- Sometimes church leaders are afraid others will leave the church, thinking “if so-and-so is disciplined, then others will walk out the door”. It is true that it could happen. (I’ve seen it happen in a big way.) But if the discipline is right, then we must do it, and the consequences are up to the Lord.
If you don’t watch it, but know of professed believers that do, then you must take action. You must. Lovingly and graciously ask about it, expose the evil for what it is, get the person to stop because it dishonors Christ, and if that doesn’t work, take 1 or 2 with you, because that is what has been commanded by our great God and Savior, our Master, the Lord Jesus Christ.
Back to the very sad story, I emailed the elders again, with about 20 Scripture passages (very similar to this post), asking them to change their minds.
It was with grief that I received the response, namely, that they had not changed their minds.
In other words – in my view – even though Game of Thrones is porn and sinful, they’re not going to love the person(s) enough to do what Jesus has said we must do in confronting sin. That is an egregious error.
My analysis of the results of that is this:
- The offender would be left in his sin.
- The purity of the church would be infected by someone who not only watches it, but says that watching such rubbish is within the bounds of liberty. The damage is compounded since the person(s) involved remains in some sort of leadership position.
- The name of Christ would be dishonored, by allowing such sin, and by not heeding His commands on how to deal with it (Matt. 18).
I don’t believe a person should leave a church easily or quickly, unless there is outright heresy. But there are times when it is right to leave.
When should a person leave a church? A very short but very helpful GTY.org blog post makes it plain: ...there are times when it becomes necessary to leave a church for the sake of one's own conscience, or out of a duty to obey God rather than men. When is that? When discipline is obviously needed but not practiced, and when unholy living is tolerated in the church, then it’s time to go. That precisely describes the situation I was in.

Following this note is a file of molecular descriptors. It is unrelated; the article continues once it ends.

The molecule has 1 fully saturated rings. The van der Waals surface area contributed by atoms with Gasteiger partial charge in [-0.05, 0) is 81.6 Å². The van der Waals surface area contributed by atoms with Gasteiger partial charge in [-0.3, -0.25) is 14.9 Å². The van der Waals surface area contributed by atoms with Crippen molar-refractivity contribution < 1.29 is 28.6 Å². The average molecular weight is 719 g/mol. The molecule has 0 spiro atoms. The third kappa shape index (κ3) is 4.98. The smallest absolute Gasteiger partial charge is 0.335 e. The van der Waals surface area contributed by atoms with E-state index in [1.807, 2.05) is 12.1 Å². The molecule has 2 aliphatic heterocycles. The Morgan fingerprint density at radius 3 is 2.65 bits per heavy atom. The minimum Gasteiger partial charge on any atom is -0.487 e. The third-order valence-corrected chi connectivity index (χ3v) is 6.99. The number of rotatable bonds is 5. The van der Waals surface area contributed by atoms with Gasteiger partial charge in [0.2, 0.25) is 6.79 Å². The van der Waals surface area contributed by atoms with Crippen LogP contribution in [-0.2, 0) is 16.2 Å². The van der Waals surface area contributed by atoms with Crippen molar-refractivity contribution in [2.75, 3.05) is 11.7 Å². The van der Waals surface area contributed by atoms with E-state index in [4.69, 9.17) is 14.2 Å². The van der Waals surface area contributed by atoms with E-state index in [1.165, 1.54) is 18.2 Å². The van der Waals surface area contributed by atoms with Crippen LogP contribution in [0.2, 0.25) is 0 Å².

Don’t misunderstand – this isn’t a forgiveness issue. I’m happy to embrace the man who has seen inappropriate things, but hates the sin, fights temptation, has repented, and strives to walk the straight and narrow. With that man I gladly walk together as a fellow pilgrim and forgiven sinner. In reality, this isn’t even a porn issue – it could have been any sin. But when blatant and obvious sin is called “not sin”, and isn’t dealt with biblically, and excuses are made and Scripture set aside, then that’s simply unacceptable.
There are many wonderful, dear saints at the church. I will still love them, and count them as dear brethren. I hope the best for them, individually, and as a church body. I have no animosity toward them.
My prayer is that a great work will be done there, including a recognition of obvious sin, doing what Jesus has commanded regarding it, loving people enough to call them to specific repentance, and an increased measure of holiness and purity – all that Christ may be duly honored and obeyed and worshipped.
Lessons for me:
Lessons for me:
- a reminder of the odiousness of my own sin
- an evaluation of TV shows that I might watch (obviously nothing like GoT, but it is good to evaluate periodically)
- a renewed commitment to biblical standards and holiness
- now I know to ask any potential church about their views on media & holiness, and how Christian liberty applies
- thankful for discussion (and future chats) about this topic with my kids
- thankful that the Lord has helped me in taking a difficult stand and doing what is right in a difficult matter
- saddened that sound doctrine did not result in holy standards and holy living in this instance